« 上一頁繼續 »
WE Rothay's stream is running near,
The voice that was to him so dear;
But the poet doth not hear.
All around his dwelling rise,
But he doth not ope his eyes.
From the little church the hum
But the godlike lips are dumb.
What and if he deaf doth lie?
The shocks that jar the music of the heart,
Of peace, content, and joy, art thou, Grasmere!
IN GREAT BEALINGS CHURCH YARD.
EAR witness, many a loved and lovely scene
Which I no more may visit, are ye not Thus still my own ? Thy groves of shady green,
Sweet Gosfield ! or thou, wild, romantic spot ! Where by gray craggy cliff, and lonely grot,
The shallow Dove rolls o'er his rocky bed: You still remain as fresh and unforgot
As if but yesterday mine eyes had fed Upon your charms; and yet months, years, since then
Their silent course. And thus it ought to be,
Should I sojourn far hence in distant years, Thou lovely dwelling of the dead! with thee:
For there is much about thee that endears
Thy peaceful landscape; much the heart reveres,
Much that it loves, and all it could desire In meditation's haunt, when hopes and fears
Have been too busy, and we would retire Even from ourselves awhile, yet of ourselves inquire.
Then art thou such a spot as man night choose
For still communion : all around is sweet And calm and soothing; when the light breeze wooes
The lofty limes that shadow thy retreat,
O’ertop and almost hide the edifice
Of innocent lambs, or notes which speak the bliss Of happy birds unseen. What could a hermit miss ?
from the public way you turn your steps Up the tumultuous brook of Green-head Ghyll, You will suppose that with an upright path Your feet must struggle; in such bold ascent The pastoral mountains front you, face to face. But courage! for around that boisterous brook The mountains have all opened out themselves,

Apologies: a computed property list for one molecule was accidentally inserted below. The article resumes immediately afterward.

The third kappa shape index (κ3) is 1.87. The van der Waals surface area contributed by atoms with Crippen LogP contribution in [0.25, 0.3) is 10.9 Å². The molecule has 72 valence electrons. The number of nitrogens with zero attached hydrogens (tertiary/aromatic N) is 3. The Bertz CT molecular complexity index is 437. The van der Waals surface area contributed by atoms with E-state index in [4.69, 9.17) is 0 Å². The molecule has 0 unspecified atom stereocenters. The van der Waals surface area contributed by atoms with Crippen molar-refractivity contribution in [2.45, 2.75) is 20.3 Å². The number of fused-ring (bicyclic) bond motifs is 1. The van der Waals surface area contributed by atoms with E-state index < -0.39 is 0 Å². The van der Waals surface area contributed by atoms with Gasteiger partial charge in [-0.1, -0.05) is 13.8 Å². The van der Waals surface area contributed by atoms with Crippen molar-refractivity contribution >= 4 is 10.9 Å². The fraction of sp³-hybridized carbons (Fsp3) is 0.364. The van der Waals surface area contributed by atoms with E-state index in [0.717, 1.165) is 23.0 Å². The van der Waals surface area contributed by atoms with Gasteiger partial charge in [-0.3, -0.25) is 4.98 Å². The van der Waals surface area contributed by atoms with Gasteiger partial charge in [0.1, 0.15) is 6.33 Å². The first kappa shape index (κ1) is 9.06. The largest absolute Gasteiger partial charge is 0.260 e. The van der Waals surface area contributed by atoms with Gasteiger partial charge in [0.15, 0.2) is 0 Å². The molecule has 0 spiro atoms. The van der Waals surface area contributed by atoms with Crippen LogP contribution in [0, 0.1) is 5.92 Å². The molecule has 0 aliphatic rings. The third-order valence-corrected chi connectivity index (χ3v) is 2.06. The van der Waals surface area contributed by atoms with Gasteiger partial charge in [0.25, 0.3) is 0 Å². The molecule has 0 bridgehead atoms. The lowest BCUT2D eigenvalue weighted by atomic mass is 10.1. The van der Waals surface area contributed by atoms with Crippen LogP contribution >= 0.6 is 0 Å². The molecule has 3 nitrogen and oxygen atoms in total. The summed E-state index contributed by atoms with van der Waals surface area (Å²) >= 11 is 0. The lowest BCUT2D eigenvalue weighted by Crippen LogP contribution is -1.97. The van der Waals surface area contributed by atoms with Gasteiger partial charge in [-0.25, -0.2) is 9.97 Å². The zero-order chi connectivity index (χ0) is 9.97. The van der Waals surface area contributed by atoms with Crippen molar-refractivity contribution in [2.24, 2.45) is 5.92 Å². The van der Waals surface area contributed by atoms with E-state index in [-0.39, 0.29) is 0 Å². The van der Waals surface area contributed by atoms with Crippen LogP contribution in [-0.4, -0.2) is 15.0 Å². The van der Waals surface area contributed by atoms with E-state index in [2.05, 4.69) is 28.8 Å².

And made a hidden valley of their own.
THOUGH clouds obscured the morning hour,
And keen and eager blew the blast, And drizzling fell the cheerless shower,
As, doubtful, to the skiff we passed,
All soon, propitious to our prayer,
Gave promise of a brighter day; The clouds dispersed in purer air,
The blasts in zephyrs died away.
So have we, love, a day enjoyed,
On which we both — and yet who knows? May dwell with pleasure unalloyed,
And dread no thorn beneath the rose.
How pleasant from that dome-crowned hill
To view the varied scene below,
Woods, ships, and spires, and, lovelier still,
The circling Thames' majestic flow!
How sweet, as indolently laid,
We overhung that long-drawn dale, To watch the checkered light and shade
That glanced upon the shifting sail!
And when the shadow's rapid growth
Proclaimed the noontide hour expired, And, though unwearied, nothing loath,
We to our simple meal retired;
The sportive wile, the blameless jest,
The careless mind's spontaneous flow, Gave to that simple meal a zest
Which richer tables may not know.
The babe that on the mother's breast
Has toyed and wantoned for a while, And, sinking in unconscious rest,
Looks up to catch a parting smile,
Feels less assured than thou, dear maid,
When, ere thy ruby lips could part (As close to mine thy cheek was laid),
Thine eyes had opened all thy heart.
Then, then I marked the chastened joy
That lightly o’er thy features stole, From vows repaid (my sweet employ),
From truth, from innocence of soul;